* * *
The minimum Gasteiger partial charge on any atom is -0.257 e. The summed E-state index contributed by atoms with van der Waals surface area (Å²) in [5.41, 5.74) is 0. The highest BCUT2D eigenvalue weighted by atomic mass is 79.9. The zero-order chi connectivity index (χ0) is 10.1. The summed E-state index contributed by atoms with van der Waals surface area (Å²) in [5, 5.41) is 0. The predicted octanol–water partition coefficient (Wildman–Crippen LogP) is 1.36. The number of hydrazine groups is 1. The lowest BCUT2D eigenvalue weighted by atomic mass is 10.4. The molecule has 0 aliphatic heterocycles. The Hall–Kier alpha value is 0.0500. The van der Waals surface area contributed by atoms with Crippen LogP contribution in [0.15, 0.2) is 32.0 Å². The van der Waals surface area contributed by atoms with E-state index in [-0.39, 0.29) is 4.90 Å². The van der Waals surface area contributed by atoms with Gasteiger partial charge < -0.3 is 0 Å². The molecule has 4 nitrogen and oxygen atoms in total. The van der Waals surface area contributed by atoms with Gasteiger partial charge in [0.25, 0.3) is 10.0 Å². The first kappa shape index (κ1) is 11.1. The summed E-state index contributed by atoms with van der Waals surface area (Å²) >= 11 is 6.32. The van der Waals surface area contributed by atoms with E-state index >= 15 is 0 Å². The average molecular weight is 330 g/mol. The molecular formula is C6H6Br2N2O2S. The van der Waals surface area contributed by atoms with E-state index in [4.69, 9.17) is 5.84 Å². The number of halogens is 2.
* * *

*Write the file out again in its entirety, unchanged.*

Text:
The minimum Gasteiger partial charge on any atom is -0.257 e. The summed E-state index contributed by atoms with van der Waals surface area (Å²) in [5.41, 5.74) is 0. The highest BCUT2D eigenvalue weighted by atomic mass is 79.9. The zero-order chi connectivity index (χ0) is 10.1. The summed E-state index contributed by atoms with van der Waals surface area (Å²) in [5, 5.41) is 0. The predicted octanol–water partition coefficient (Wildman–Crippen LogP) is 1.36. The number of hydrazine groups is 1. The lowest BCUT2D eigenvalue weighted by atomic mass is 10.4. The molecule has 0 aliphatic heterocycles. The Hall–Kier alpha value is 0.0500. The van der Waals surface area contributed by atoms with Crippen LogP contribution in [0.15, 0.2) is 32.0 Å². The van der Waals surface area contributed by atoms with E-state index in [-0.39, 0.29) is 4.90 Å². The van der Waals surface area contributed by atoms with Gasteiger partial charge < -0.3 is 0 Å². The molecule has 4 nitrogen and oxygen atoms in total. The van der Waals surface area contributed by atoms with Gasteiger partial charge in [0.25, 0.3) is 10.0 Å². The first kappa shape index (κ1) is 11.1. The summed E-state index contributed by atoms with van der Waals surface area (Å²) >= 11 is 6.32. The van der Waals surface area contributed by atoms with E-state index >= 15 is 0 Å². The average molecular weight is 330 g/mol. The molecular formula is C6H6Br2N2O2S. The van der Waals surface area contributed by atoms with E-state index in [4.69, 9.17) is 5.84 Å². The number of halogens is 2.